“An end of irregular immigration”?
Speaking after yesterday’s Brussels meeting on the immigration crisis, The Donald (Tusk, that is, not Trump) the President of the European Council, announced that “The day of irregular migrants is over” (though maybe the people in the inflatable boats in the Aegean as we speak may see it differently). Bold words, but little substance. The meeting, which included the Turkish Prime Minister, claimed to have achieved “broad agreement”, but the details are still to be finalised on March 17th/18th (while as any lawyer will tell you, an agreement to agree is no agreement at all). Details are sketchy, but appear to include a bizarre one-for-one swap, under which non-Syrian migrants in Greece will be exchanged for Syrian (or “genuine”) refugees from Turkey. The in-coming Syrians will be “held in camps in Europe”. Then there were repeated promises of massive funding for Turkey to assist with its migrant influx – although the €3 billion promised already has not yet materialised.
Of more concern to British Eurosceptics is the promise of visa-free access for Turkish citizens to the Schengen Zone from next year, plus fast-tracking of Turkey’s EU membership. We cannot remind ourselves too often that Turkish membership means that 75 million Turks (who on average are very poor by Western European standards) will have complete access, as of right, not just to the Schengen Zone but to the whole EU, including of course the UK. We must vote for Brexit before Turkish accession.
Meantime the migrant row continues
The European Commission is desperate to set up some kind of “migrant sharing” deal across the EU, but is meeting stiff resistance. Credit to Prime Minister David Cameron for declining to join in and insisting that the UK has an opt-out. But it remains to be seen how long the British government will resist the pressure to “show solidarity”. And the mere fact that we come under pressure and have to fight our corner on this issue is yet another reason for leaving the EU. Other countries are also resisting. Hungarian Premier Viktor Orban, a prominent eurosceptic, has reiterated his refusal to take more migrants at the behest of Brussels, and is hinting at the “nuclear option” – a Referendum on the issue in Hungary. The EU institutions have a real fear of referendums – with good reason. The BBC is hinting that other northern European states, who would not themselves speak out against migrant quotas, are nonetheless glad to hide behind Viktor Orban’s stand.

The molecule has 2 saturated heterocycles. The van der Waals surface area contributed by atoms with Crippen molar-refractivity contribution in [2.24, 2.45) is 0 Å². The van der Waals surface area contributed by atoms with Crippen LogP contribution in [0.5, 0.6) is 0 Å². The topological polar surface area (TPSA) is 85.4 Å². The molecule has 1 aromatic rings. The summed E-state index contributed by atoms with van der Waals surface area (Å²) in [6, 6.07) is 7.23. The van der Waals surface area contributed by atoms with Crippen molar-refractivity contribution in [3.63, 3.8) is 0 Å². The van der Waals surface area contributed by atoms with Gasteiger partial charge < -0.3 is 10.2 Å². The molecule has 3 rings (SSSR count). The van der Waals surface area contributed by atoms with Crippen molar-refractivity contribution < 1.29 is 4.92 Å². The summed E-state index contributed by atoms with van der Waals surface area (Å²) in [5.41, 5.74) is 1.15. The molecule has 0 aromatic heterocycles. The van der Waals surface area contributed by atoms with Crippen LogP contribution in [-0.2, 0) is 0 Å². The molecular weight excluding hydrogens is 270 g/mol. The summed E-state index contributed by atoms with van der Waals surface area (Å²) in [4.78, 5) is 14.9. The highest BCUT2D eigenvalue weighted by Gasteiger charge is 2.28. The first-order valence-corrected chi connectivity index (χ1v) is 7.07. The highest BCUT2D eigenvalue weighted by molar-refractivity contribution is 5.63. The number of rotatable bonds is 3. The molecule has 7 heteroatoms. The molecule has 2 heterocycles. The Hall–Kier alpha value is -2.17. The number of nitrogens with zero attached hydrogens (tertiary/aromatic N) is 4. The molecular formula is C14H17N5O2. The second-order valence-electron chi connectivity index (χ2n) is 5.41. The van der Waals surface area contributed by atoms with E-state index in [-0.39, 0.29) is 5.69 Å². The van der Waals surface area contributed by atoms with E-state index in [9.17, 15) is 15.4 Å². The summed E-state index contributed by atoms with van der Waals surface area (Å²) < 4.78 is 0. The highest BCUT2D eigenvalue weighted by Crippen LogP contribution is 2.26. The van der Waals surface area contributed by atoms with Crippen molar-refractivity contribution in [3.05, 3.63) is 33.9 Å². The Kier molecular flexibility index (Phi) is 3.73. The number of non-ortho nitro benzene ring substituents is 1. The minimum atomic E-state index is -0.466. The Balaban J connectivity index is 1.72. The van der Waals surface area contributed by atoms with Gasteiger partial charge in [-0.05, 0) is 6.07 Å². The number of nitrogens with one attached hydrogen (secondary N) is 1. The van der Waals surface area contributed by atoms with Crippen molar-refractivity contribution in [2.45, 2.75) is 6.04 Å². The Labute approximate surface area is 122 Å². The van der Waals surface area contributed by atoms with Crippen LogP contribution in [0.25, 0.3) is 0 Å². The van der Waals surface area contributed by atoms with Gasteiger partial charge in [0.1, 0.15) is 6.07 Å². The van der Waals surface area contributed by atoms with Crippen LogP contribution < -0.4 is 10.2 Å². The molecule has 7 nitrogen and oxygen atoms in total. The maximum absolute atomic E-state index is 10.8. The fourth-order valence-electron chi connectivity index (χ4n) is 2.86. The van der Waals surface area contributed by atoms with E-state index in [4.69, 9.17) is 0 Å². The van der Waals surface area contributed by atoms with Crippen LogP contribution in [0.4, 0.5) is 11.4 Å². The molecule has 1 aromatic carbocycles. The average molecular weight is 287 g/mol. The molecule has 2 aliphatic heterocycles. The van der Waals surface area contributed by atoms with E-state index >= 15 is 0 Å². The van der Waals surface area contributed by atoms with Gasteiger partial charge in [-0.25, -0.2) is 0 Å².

No 10 accused in the John Longworth affair
The Daily Mail headlines: “Proof that No. 10 did put the knife in”. It reports that Daniel Korski, an aide to David Cameron, gave the former head of the BCC John Longworth a tongue-lashing over his position on Brexit, and that Number Ten contacted Nora Senior, the President of the BCC, hours before Longworth’s suspension. Downing Street had previously denied putting pressure on the BCC over the Longworth case, but their denials are looking very suspect indeed. This is Banana Republic behaviour – not what we are entitled to expect from the office of a British Prime Minister. John Longworth’s only offence was to breach the BCC policy of neutrality on the Referendum. Yet Guido reports that two regional Chairmen of BCC have publicly backed Remain – and (surprise surprise) no action has been taken against them.
Meantime John Longworth reportedly criticised David Cameron for his “highly irresponsible scare stories” about Brexit.
Bank of England: sensible precaution, or flagrant propaganda?
Both the Telegraph and the Times (and the Daily Mirror) report on the Bank of England’s plans to pour billions of pounds of extra liquidity into the UK’s financial system ahead of the June 23rd Referendum, to help cope with any volatility that might arise, and to prevent possible runs on banks. It is an open question whether this is merely a sensible precaution, given the febrile state of the financial markets – or is it part of a carefully choreographed campaign to support the Remain Camp by stressing the perceived risks of Brexit?
“If you want lower electricity bills, vote leave”
Energy expert Rupert Darwall has a brilliant piece in yesterday’s Telegraph. It is entitled “Wind & Solar have destroyed the ability of the market to signal price”. But if I’d been the sub-editor on the case, I’d have headlined his final sentence: “If you want lower electricity bills, vote leave”.
He makes a key point that I’ve been trying to get across for some time. Because renewables are subsidised, and the Grid is obliged to take renewable energy when available, coal and gas power stations can find their output worthless when the wind blows and the sun shines. You can’t run a power station profitably in those conditions, so now no one wants to build the gas-fired back-up to provide the cover for intermittent renewables. So Amber Rudd and the government are proposing another massive layer of subsidy to get investors to build gas-fired power stations. As I constantly say, regulatory uncertainty is blocking vital investment in energy infrastructure. As Darwall says, “Private ownership and state control is the worst of all worlds”. The current crisis over Hinkley C perfectly illustrates his point.
Some of his other gems are worth repeating. “The Report (from the “Big Six”) peddles the grid parity fib, which ignores the hidden costs on the rest of the system”. (I’ve been asking for some time how renewables companies can claim grid parity whilst also complaining they can’t operate without subsidy). “Clearly it was a colossal mistake to have embarked on renewables with storage unsolved”. And he discusses the disaster of Germany’s “Energiewende” renewables project – which some in the UK would like to replicate.
But he saved his best line to last. Vote leave for lower electricity prices. Amen to that.